Nursing Home Abuse a Continuing and Difficult ProblemOct 31, 2016
The Nursing Home neglect, abuse, or mistreatment of a resident or temporary patient can result in serious injury or pain, and in some instances, death.
The National Center on elder Abuse estimates that one nursing home patient in 20 has been the victim of negligence or injury. The center reported that 57 percent of nurse's aides working in long-term care facilities have admitted to witnessing-some even participating in-acts of abuse and neglect of elderly residents.
Nursing home abuse and neglect can take many forms. Some patients receive the wrong medicine or do not get necessary medications on the appropriate schedule. Staff members can fail to conduct routine checks on patients or they ignore alarms or signals that a resident needs assistance. In some facilities, residents are given unnecessary sedating or antipsychotic drugs to make the residents easier for staff members to deal with.
Residents sometimes do not get the assistance they need with daily activities like eating, bathing, dressing, and toilet use. Incapacitated individuals sometimes suffer neglect-they and are left for hours and hours in the same position, leading to painful bed sores. Some residents are handled roughly by staff, or are taunted or physically or sexually abused. Residents suffer broken bones and head injuries from falls. This is a particular concern for residents who are difficult or uncooperative or for those who have dementia or mental disabilities that make it difficult for them to communicate effectively. Recently, there have been instances of nursing home staff members recording patients' intimate or embarrassing moments and posting videos on social media.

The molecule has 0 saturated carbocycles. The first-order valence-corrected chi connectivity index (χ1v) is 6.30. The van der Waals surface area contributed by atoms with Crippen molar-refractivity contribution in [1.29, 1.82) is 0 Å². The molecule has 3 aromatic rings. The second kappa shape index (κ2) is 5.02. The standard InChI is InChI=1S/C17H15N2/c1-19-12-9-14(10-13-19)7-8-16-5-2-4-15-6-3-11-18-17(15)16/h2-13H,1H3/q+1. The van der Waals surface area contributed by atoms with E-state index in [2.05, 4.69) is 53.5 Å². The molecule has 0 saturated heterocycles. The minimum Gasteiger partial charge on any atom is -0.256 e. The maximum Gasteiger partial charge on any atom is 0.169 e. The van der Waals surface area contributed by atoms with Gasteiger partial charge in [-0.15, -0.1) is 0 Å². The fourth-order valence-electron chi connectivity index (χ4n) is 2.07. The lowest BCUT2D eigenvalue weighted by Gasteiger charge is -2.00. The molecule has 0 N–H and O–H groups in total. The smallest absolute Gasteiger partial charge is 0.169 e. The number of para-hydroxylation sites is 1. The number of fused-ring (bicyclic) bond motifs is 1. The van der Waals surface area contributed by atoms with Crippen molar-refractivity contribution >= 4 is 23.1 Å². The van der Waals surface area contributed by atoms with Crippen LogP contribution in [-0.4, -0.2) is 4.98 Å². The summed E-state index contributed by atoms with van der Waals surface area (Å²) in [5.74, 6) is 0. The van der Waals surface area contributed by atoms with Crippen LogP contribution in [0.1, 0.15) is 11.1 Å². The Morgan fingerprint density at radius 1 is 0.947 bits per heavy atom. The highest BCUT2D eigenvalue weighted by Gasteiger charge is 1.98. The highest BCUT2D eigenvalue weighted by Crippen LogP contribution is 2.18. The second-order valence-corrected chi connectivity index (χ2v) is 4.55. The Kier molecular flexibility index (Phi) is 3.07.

Residents and family members are often reluctant to complain about mistreatment for fear of staff retaliation. People with dementia often cannot accurately remember or describe mistreatment, or their complaints are not believed because of their mental capacity. In some instances, families have resorted to using a hidden camera in their loved one's room to document abuse.
In September 2016, the federal government moved to ban forced arbitration of claims, giving nursing home abuse victims and their families the right to file a lawsuit against long-term care facilities. The Centers for Medicare and Medicaid Services (CMS), an agency under Health and Human Services (HHS) that controls more than $1 trillion in Medicare and Medicaid funding, issued a rule on September 28, 2016 that prevents nursing homes that receive federal funds from forcing families to sign a contract with an arbitration clause before being a resident is admitted.
The New York Times reports that many long-term care facilities have used arbitration clauses to force residents and families to handle abuse, neglect, harassment, and even wrongful death claims through arbitration. The facilities claim arbitration is a faster and less costly way to handle disputes, but arbitration proceedings are confidential and residents to do have the right to appeal. The new federal rule gives residents of long-term care facilities and their families the right to be heard in court.
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